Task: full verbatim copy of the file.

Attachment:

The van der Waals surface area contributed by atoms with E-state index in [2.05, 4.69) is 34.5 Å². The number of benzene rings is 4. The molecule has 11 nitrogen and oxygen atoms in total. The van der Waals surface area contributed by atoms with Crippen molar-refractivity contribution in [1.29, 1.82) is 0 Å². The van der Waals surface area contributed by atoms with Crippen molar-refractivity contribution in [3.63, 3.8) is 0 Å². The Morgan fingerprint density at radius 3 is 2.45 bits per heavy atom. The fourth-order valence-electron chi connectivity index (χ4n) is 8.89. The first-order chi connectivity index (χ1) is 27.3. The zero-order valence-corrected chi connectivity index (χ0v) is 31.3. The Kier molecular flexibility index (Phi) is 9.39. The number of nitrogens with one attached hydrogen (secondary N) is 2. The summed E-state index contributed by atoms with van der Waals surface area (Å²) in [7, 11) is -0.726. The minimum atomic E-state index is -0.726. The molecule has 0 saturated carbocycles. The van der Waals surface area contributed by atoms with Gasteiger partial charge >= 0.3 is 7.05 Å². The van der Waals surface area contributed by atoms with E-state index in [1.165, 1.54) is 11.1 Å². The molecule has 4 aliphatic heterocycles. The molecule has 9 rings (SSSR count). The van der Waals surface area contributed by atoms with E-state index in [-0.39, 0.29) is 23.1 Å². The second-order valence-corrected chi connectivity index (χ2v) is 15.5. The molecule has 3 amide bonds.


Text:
The van der Waals surface area contributed by atoms with E-state index in [2.05, 4.69) is 34.5 Å². The number of benzene rings is 4. The molecule has 11 nitrogen and oxygen atoms in total. The van der Waals surface area contributed by atoms with Crippen molar-refractivity contribution in [1.29, 1.82) is 0 Å². The van der Waals surface area contributed by atoms with Crippen molar-refractivity contribution in [3.63, 3.8) is 0 Å². The Morgan fingerprint density at radius 3 is 2.45 bits per heavy atom. The fourth-order valence-electron chi connectivity index (χ4n) is 8.89. The first-order chi connectivity index (χ1) is 27.3. The zero-order valence-corrected chi connectivity index (χ0v) is 31.3. The Kier molecular flexibility index (Phi) is 9.39. The number of nitrogens with one attached hydrogen (secondary N) is 2. The summed E-state index contributed by atoms with van der Waals surface area (Å²) in [7, 11) is -0.726. The minimum atomic E-state index is -0.726. The molecule has 0 saturated carbocycles. The van der Waals surface area contributed by atoms with Gasteiger partial charge >= 0.3 is 7.05 Å². The van der Waals surface area contributed by atoms with E-state index in [1.165, 1.54) is 11.1 Å². The molecule has 4 aliphatic heterocycles. The molecule has 9 rings (SSSR count). The van der Waals surface area contributed by atoms with E-state index in [-0.39, 0.29) is 23.1 Å². The second-order valence-corrected chi connectivity index (χ2v) is 15.5. The molecule has 3 amide bonds.